Traditionally, dualism is known to be a common law idea and monism as a civil law idea and this is also reflected in the differences between the UK and other continental civil law states in the EU. The UK is a dualist state while many continental civil law countries are monist in their approach to international law. For instance, the Constitution of the French Republic itself provides that international law is binding on the state after it is ratified by the government in Article 55. No such provision can be found in the UK constitutional law. On the contrary, the constitutional law in the UK contains an important convention in the doctrine of parliamentary sovereignty. Therefore, any recognition of international law being directly applicable without the parliamentary assent would be deemed to be contrary to the principle of parliamentary sovereignty as held in Metric Martyrs case which is discussed below.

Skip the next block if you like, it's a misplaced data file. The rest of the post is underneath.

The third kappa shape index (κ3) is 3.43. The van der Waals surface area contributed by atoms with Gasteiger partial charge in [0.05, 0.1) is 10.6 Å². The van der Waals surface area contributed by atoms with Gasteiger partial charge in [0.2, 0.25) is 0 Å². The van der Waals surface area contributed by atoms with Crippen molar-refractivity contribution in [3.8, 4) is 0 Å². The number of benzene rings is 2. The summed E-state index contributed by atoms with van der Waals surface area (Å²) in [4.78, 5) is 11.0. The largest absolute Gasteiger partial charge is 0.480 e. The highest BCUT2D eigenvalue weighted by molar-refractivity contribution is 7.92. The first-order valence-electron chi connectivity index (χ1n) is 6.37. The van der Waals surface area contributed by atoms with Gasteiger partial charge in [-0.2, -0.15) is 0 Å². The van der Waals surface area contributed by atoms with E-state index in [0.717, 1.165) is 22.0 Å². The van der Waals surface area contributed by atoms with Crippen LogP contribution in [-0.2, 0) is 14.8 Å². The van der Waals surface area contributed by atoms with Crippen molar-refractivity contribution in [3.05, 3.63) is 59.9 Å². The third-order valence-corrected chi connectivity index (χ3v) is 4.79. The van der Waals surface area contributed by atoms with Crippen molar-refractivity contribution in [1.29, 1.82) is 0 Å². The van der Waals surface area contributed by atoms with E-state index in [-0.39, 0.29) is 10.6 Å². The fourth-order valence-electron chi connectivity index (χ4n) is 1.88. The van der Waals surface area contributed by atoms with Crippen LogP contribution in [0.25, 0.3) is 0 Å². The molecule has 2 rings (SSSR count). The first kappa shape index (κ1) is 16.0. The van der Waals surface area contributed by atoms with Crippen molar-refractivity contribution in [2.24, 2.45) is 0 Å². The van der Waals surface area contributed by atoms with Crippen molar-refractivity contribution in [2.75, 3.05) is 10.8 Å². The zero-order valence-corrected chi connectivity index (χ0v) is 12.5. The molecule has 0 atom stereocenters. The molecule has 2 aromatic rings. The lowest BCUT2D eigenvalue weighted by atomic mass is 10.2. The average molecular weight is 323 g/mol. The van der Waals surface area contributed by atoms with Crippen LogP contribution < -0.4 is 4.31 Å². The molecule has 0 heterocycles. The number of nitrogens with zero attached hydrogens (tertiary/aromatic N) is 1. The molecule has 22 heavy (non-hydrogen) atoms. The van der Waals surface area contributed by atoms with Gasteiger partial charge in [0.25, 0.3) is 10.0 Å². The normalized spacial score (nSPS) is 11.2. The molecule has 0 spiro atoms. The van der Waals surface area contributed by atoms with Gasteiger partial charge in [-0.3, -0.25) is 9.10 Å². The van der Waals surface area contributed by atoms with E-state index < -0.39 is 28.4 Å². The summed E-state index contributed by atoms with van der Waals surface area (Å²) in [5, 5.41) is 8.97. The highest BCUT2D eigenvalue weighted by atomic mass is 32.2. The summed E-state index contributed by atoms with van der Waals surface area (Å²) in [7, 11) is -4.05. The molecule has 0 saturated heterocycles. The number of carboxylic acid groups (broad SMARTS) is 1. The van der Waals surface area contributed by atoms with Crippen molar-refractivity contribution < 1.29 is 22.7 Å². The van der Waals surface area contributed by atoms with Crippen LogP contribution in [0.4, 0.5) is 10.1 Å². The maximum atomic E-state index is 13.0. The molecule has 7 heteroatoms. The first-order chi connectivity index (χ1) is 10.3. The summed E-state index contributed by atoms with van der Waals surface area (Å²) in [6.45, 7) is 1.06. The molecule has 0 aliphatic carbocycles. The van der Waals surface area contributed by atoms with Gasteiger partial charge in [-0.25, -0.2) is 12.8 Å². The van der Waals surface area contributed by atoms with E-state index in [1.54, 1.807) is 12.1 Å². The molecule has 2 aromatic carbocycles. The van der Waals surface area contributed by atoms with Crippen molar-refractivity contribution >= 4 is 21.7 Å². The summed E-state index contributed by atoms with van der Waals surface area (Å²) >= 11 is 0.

Even though the application of ‘direct effect’ of EU law is incorporated in the UK through the European Communities Act 1972, it is the Parliament that has voluntarily given effect to the EU law in the way in Section 2(1) provides. Section 2(1) requires the courts in the UK to give direct effect to the EU law. This still means that the EU law is directly applied to the UK because the parliament has allowed this application. In other words, this can be seen as the international law (at least in the EU context) being applied to the UK directly because the Parliament has accepted its operation in this way under the European Communities Act 1972. The Parliament however cannot be said to have bound its successors to the similar direct effect of the EU law as decided in Metric Martyrs case, wherein the court held that the parliament is not stopped from changing the direct effect operation of the EU law in future because the principle of parliamentary sovereignty is applicable. The thesis that UK is a dualist state is strengthened by the fact that other than the EU law, other international law is not directly applied in the UK and the courts cannot apply the international law unless it has been domesticated by the Parliament. Therefore, it can be said that the UK is a dualist state.